The core values and principles of the Agile Marketing Manifesto are like the holy grail for agile marketing teams. Daily marketing activities like stand-up meetings and sprint tracking are based on the values and principles in the manifesto.
Agile Marketing Frameworks: Scrum, Kanban, and Scrumban
Agile frameworks put the principles of agile methodology into practice. Frameworks make it easier for agile marketing teams to build a collaborative approach in the marketing department and set up a foundation to make rapid iterations of their work.
Let’s look at the three most popular agile marketing frameworks: Scrum, Kanban, and Scrumban.
Scrum is the most popular agile framework, with 87% of the organizations using the scrum methodology. The scrum agile marketing framework starts by understanding the backlog. The marketing team breaks down the backlog into smaller Sprints, sets a priority, and unanimously decides on a timeline for the deliverability of these Sprints. The Sprint duration could vary from a few days to 2-3 weeks, depending on the organization.
The Scrum master assists the team in meetings and ensures everyone follows the agile marketing approach. In a marketing team, the marketing lead is usually the scrum master.
The Scrum framework is divided into three parts – Scrum planning, Daily Scrum, and Post-Scrum meetings. This helps build a continuous loop of communication among the Scrum team members.
An agile team typically spends one hour each week to plan their Sprint. During the planning phase, team members assign sprint points to each project to estimate the effort required. This estimation technique tells the team how much work they have to complete in a Sprint.
After the planning phase, the marketing department zones in on the Sprint. Team members have daily stand-ups (or daily scrum) to share individual updates. These meetings are short and mainly cover three important things: the previous day’s work updates, the plan for today, and issues that they’re facing.
The post-Scrum meeting is divided into a Scrum review and a Sprint retrospective. In Scrum review, the marketing team presents its work to the stakeholders to gather their feedback.
The Scrum team conducts the Sprint retrospective to evaluate the performance of Sprint outcomes and suggest improvements.
Compared to Scrum, Kanban is a more flexible agile framework. It is based on the principle of Kaizen, the Japanese concept of continuous improvement.
The Kanban board is a visual representation of the marketing programs and the different stages they’re in. The single point of truth enables marketers to have an overview of all the activities and streamline them for timely delivery.
The best way to use a Kanban board is by breaking down the entire marketing process into different stages. For example, stages on a marketing kanban board could include ‘To do’, ‘In progress’, ‘Done’, and ‘Postponed to next sprint’.
Streamline activities for coming weeks and avoid employee burnout or overwork by visualizing tasks at each stage and the effort and resources each task would take up.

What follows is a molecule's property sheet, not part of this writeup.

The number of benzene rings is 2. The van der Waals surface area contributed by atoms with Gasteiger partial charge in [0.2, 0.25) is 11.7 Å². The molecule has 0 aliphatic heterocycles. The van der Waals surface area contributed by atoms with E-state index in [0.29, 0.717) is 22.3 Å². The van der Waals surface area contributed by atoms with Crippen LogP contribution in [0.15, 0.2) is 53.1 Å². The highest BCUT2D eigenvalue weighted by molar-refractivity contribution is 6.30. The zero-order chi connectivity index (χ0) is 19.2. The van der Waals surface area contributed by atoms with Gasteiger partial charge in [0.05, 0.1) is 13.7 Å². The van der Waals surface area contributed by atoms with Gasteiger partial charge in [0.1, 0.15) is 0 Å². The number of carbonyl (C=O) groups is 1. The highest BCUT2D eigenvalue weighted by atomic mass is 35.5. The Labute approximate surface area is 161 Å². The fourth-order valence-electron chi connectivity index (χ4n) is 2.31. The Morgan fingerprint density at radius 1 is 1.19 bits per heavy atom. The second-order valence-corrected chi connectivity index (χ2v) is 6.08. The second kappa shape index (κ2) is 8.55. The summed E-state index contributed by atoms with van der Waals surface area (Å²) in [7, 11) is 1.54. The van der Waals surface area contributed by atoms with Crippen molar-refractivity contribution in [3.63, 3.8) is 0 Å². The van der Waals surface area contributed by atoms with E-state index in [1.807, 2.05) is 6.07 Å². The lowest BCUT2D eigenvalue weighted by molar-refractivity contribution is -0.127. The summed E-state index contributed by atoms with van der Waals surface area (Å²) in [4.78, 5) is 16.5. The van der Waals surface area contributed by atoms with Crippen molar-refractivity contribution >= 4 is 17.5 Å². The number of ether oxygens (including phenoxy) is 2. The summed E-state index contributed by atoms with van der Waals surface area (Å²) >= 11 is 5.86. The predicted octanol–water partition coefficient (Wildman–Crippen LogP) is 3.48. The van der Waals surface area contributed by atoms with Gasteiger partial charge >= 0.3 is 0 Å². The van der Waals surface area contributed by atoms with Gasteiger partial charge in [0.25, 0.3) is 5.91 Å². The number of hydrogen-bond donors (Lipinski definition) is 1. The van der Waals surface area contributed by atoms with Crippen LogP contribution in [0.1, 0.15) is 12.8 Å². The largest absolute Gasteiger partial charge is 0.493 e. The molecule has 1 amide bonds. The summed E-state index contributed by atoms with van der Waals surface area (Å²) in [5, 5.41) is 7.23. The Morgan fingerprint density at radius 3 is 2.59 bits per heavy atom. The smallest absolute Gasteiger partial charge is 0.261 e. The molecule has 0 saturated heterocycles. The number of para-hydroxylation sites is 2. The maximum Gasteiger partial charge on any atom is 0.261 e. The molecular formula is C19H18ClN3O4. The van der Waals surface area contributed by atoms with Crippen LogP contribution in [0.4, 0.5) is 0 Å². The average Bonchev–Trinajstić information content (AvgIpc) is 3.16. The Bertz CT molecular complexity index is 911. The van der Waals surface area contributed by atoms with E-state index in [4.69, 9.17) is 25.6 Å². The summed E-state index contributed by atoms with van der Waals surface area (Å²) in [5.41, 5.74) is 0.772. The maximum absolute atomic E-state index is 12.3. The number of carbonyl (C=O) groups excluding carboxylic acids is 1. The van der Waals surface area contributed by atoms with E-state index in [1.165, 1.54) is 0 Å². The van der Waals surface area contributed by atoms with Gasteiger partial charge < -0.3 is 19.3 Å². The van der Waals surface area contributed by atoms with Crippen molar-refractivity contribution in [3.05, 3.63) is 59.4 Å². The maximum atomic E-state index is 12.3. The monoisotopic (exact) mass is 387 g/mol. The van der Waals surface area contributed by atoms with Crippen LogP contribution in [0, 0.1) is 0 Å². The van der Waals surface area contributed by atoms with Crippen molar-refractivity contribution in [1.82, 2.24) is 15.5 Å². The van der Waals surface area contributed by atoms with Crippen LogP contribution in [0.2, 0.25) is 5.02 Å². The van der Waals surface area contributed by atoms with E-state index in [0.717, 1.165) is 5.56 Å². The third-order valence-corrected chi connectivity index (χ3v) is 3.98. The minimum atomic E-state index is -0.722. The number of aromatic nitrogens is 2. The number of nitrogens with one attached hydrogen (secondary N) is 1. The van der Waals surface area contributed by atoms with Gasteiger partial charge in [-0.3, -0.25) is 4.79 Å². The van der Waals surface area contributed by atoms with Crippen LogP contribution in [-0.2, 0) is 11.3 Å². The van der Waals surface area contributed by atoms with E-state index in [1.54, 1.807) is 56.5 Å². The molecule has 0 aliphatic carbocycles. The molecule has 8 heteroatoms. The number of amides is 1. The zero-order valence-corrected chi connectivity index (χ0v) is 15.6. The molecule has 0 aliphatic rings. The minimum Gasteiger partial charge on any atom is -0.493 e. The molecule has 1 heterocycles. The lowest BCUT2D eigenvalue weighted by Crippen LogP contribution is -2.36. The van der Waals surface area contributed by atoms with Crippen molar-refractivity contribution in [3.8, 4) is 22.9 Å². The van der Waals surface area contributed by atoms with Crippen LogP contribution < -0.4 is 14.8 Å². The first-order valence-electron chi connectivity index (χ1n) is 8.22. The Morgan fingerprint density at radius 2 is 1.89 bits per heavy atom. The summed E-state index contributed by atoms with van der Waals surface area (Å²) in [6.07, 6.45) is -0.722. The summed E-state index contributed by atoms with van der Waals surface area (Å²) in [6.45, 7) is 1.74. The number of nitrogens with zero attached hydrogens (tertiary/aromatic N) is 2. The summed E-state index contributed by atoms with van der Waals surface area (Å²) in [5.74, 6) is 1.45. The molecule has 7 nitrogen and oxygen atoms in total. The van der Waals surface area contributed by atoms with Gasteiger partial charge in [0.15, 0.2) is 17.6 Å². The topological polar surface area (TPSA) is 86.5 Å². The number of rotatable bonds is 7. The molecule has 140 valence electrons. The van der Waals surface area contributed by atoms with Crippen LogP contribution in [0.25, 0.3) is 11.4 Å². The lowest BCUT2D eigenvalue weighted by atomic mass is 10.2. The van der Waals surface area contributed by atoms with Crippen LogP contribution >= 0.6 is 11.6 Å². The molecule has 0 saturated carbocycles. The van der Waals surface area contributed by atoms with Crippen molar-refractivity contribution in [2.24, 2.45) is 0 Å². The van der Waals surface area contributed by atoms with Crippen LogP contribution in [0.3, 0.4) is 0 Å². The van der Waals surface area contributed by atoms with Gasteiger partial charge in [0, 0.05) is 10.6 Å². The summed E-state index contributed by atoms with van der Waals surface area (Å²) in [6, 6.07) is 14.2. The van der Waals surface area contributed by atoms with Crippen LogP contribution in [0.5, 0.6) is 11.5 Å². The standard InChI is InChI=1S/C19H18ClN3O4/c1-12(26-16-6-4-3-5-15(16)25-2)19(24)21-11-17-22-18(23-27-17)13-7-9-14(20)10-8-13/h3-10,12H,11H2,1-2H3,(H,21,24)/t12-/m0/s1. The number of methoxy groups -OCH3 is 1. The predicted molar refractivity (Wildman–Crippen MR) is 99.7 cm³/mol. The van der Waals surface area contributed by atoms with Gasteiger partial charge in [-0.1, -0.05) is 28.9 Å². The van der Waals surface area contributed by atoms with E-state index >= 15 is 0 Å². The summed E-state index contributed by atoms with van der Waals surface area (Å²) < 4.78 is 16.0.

There are six core practices of Kanban that marketing teams must follow to practice marketing agility:
- Visualize the flow of work: Write down the steps you’re currently following to complete a task
- Limit Work in Progress (WIP): By limiting WIP, you motivate your team to complete the task at hand before taking up new tasks
- Manage flow: Based on your visualization and ability to limit WIP, you should be able to analyze the Kanban system and make adjustments to enhance the flow
- Make process policies explicit: Policies are guidelines for completing the tasks; explicitly stating them ensures that every team member is aware of the expectations
- Implement feedback loops: Set up multiple review stages within the Kanban board to get continuous feedback on the process
- Improve collaboratively, evolve experimentally: Collaborate with your team members to evaluate the process and improve continuously
Scrumban is a hybrid agile approach combining Scrum and Kanban agile practices. It encourages marketing departments to work on Kanban boards while continuing to release work in Sprints. This agile marketing approach gives the marketing team the complete freedom to decide how they want to plan their agile operations.
Scrumban is an ideal fit for large marketing teams or those that partner with external agencies where you need to tweak the workflow to suit different teams’ work styles.
ClickUp: The Go-To Tool for Agile Marketing Implementation
To build an agile marketing team, you need the right tool that will allow them to visualize the workflow, document efficiently, automate tasks, and track and evaluate performance.
ClickUp, an advanced cloud-based tool, is designed for agile teams to streamline marketing campaigns. Let’s look at the key features that help you continuously improve your agile marketing process.
The Sprints ClickApp helps you set up and customize your Sprints within ClickUp. Organize your Sprint into tasks, sub-tasks, and checklists for easy management. Use the List View to group, filter, and bulk-edit tasks. With the Team View, you can track team progress by status, time estimate, Sprint Points, or any other custom field.
ClickUp Board View
The ClickUp Kanban Board is a customizable system for marketing teams. Team members can easily drag and drop tasks and arrange the board by status, assignees, priorities, etc.The Scrum master can see all the workflows with a click of a button and make multiple changes to a task with the help of Bulk Action.
Agile marketing starts with impeccable documentation, and ClickUp helps you do that with ClickUp Docs. Docs are the perfect sidekick to create Wikis, reference documents, SOPs, and workflows as they give the creator complete freedom to add bookmarks, tables, and other options to format it however they like.
Collaboration with real-time editing, in-thread commenting, assigning action items, and converting texts into trackable tasks is a breeze.
You can also speed up all your marketing workflows with the help of ClickUp AI, which can create everything from email scripts and blog outlines to meeting notes and campaign strategies.
Automate routine tasks by choosing from 100+ ClickUp Automations and focus your teams’ efforts on more crucial areas. You can customize workflows to your requirements or use them as they are.
Modern marketing teams have one requirement in common—a tool to track and visualize their performance. Customizable ClickUp Dashboards help you view the progress of your marketing workflows, identify blockers, manage resources, and track timelines. Distribute Scrum points, allocate resources effectively, and view and assess your quarterly plans for future planning.